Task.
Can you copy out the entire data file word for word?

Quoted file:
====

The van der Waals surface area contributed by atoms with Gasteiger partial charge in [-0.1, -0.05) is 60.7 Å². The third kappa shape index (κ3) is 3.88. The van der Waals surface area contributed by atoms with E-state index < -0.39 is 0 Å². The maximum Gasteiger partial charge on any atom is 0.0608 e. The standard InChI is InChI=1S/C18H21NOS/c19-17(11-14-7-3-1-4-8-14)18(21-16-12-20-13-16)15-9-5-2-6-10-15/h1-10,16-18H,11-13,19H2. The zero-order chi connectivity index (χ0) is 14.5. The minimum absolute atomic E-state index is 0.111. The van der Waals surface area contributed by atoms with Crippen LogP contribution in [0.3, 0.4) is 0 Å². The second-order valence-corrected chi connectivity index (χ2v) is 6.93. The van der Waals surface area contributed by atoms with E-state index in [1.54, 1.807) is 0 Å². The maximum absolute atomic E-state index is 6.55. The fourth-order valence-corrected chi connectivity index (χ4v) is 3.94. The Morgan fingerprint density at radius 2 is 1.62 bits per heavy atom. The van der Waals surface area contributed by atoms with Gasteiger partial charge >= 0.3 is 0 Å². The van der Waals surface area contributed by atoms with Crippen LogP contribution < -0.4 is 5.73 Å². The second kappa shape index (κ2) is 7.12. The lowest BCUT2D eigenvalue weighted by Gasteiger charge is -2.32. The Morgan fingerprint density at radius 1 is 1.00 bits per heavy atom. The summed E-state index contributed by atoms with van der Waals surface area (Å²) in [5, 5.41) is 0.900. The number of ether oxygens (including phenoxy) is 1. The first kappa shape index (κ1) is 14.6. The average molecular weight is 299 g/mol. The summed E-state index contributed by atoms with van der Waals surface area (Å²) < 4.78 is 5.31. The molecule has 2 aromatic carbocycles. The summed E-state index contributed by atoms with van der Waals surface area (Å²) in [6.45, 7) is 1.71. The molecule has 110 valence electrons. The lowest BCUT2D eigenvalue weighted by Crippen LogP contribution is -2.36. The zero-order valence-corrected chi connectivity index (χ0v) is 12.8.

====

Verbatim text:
The van der Waals surface area contributed by atoms with Gasteiger partial charge in [-0.1, -0.05) is 60.7 Å². The third kappa shape index (κ3) is 3.88. The van der Waals surface area contributed by atoms with E-state index < -0.39 is 0 Å². The maximum Gasteiger partial charge on any atom is 0.0608 e. The standard InChI is InChI=1S/C18H21NOS/c19-17(11-14-7-3-1-4-8-14)18(21-16-12-20-13-16)15-9-5-2-6-10-15/h1-10,16-18H,11-13,19H2. The zero-order chi connectivity index (χ0) is 14.5. The minimum absolute atomic E-state index is 0.111. The van der Waals surface area contributed by atoms with Crippen LogP contribution in [0.3, 0.4) is 0 Å². The second-order valence-corrected chi connectivity index (χ2v) is 6.93. The van der Waals surface area contributed by atoms with E-state index in [1.54, 1.807) is 0 Å². The maximum absolute atomic E-state index is 6.55. The fourth-order valence-corrected chi connectivity index (χ4v) is 3.94. The Morgan fingerprint density at radius 2 is 1.62 bits per heavy atom. The van der Waals surface area contributed by atoms with Gasteiger partial charge >= 0.3 is 0 Å². The van der Waals surface area contributed by atoms with Crippen LogP contribution < -0.4 is 5.73 Å². The second kappa shape index (κ2) is 7.12. The lowest BCUT2D eigenvalue weighted by Gasteiger charge is -2.32. The Morgan fingerprint density at radius 1 is 1.00 bits per heavy atom. The summed E-state index contributed by atoms with van der Waals surface area (Å²) in [5, 5.41) is 0.900. The number of ether oxygens (including phenoxy) is 1. The first kappa shape index (κ1) is 14.6. The average molecular weight is 299 g/mol. The summed E-state index contributed by atoms with van der Waals surface area (Å²) < 4.78 is 5.31. The molecule has 2 aromatic carbocycles. The summed E-state index contributed by atoms with van der Waals surface area (Å²) in [6.45, 7) is 1.71. The molecule has 110 valence electrons. The lowest BCUT2D eigenvalue weighted by Crippen LogP contribution is -2.36. The zero-order valence-corrected chi connectivity index (χ0v) is 12.8.